Nordson Asymtek Adds RFID to Its Industrial Fluid Dispensers

By Claire Swedberg

The company is offering an RFID-enabled version of its Genius Jet system, designed to ensure that the correct cartridge is being employed to apply the proper amount of adhesive, filler, paint and other fluid for each job.

Fluid-dispensing equipment company Nordson Asymtek is offering an RFID-enabled version of its Genius Jet fluid-dispensing cartridge that enables customers to automatically track and store the number of cycles that the cartridge has undergone. The technology also enables users to ensure that the correct cartridge is being used for a particular job. The solution consists of a passive high-frequency (HF) 13.56 MHz RFID tag embedded in each cartridge, a reader built into the dispensing equipment, and software in the equipment's processing system to interpret that read data.

Nordson Asymtek offers industrial fluid-dispensing solutions that allow users to eject fluids where necessary onto parts or products. For the past 20 years, the company has been providing machinery that applies fluids, such as liquid adhesives or protective coatings, to products that include circuit boards and semiconductor packages. Its NexJet system can deliver 300 shots of fluid in one second—an improvement of 50 percent over previous jets, the firm reports. The majority of its customers are in the electronics industry; initially, they comprised companies producing laptops and personal computers, but the technology is now being employed by smartphone companies to apply epoxy fill material around the processor chip in the phone, in order to protect the electrical components.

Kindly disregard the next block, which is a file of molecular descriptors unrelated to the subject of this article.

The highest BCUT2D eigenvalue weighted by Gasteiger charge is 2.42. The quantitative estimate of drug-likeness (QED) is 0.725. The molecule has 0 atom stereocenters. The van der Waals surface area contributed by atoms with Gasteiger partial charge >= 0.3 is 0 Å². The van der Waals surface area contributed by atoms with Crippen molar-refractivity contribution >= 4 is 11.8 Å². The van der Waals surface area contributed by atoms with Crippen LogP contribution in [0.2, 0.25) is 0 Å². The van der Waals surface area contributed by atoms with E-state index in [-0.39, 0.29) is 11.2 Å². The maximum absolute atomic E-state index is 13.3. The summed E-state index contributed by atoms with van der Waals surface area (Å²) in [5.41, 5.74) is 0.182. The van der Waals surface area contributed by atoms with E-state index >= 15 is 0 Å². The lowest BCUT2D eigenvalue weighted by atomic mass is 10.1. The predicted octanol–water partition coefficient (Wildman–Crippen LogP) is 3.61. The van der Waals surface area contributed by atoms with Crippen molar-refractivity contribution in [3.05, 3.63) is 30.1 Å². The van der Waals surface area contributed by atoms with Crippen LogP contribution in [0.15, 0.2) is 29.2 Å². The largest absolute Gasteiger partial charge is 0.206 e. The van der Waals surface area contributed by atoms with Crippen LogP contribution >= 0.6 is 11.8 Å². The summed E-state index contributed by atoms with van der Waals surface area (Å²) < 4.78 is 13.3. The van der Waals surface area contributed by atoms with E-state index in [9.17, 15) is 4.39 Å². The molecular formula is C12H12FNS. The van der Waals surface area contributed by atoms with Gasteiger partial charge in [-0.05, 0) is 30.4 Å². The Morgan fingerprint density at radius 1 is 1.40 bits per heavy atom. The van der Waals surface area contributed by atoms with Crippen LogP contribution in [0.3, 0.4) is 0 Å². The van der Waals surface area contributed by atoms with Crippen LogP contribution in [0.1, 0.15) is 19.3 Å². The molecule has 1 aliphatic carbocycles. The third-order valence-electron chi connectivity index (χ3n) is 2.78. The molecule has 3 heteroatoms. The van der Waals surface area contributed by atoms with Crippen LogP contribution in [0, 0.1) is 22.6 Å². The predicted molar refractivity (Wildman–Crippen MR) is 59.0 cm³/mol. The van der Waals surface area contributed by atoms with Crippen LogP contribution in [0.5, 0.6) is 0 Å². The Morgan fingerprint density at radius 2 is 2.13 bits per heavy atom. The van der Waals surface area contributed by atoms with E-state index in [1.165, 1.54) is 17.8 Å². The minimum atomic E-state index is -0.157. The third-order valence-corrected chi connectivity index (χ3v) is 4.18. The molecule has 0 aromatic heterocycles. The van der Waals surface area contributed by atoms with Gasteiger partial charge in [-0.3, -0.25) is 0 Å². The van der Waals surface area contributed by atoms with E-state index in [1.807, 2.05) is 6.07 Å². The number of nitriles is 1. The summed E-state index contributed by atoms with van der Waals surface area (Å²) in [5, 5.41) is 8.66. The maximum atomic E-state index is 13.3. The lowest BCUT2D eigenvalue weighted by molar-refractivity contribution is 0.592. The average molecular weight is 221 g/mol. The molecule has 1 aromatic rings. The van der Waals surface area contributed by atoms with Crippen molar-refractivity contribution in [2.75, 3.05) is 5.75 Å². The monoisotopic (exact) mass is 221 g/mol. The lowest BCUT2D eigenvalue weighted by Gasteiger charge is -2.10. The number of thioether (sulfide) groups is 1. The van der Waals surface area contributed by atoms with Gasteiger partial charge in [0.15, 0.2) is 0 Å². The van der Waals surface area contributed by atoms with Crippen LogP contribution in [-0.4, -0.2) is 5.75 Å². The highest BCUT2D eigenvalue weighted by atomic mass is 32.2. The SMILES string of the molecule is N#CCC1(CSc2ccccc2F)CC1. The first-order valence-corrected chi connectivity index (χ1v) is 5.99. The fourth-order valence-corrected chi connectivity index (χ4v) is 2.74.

Incorporated in the RFID-enabled NexJet dispenser robot is a Balluff reader that identifies each cartridge, in order to determine if it has enough remaining use life for the job at hand, and that it is the correct cartridge for that process.

An RFID-enabled version of its Genius Jet cartridge contains a passive HF 13.56 MHz Datalogic RFID tag (made with an Infineon Technologies chip compliant with the ISO 15693 standard). The cartridge's tag is read by a Balluff RFID reader incorporated into the dispenser machinery (or robot), to ensure that the cartridge has sufficient remaining use life for the job at hand, and that it is the cartridge designed for that process. The dispensing robot includes a reservoir filled with whichever fluid that needs to be dispensed, along with a pump-like mechanism for delivering that fluid to the cartridge.

Because fluids can affect cartridge quality and dispensing machinery operation over time, the cartridges must be cleaned periodically, in order to ensure that they will continue operating properly. In the traditional jet system, this requires dissembling eight to 10 parts by hand, and cleaning them individually before the equipment is reassembled. This manual process can take considerable time, and because manufacturers typically operate many systems at a single manufacturing site, they need to undergo the disassembly and cleaning processes fairly frequently.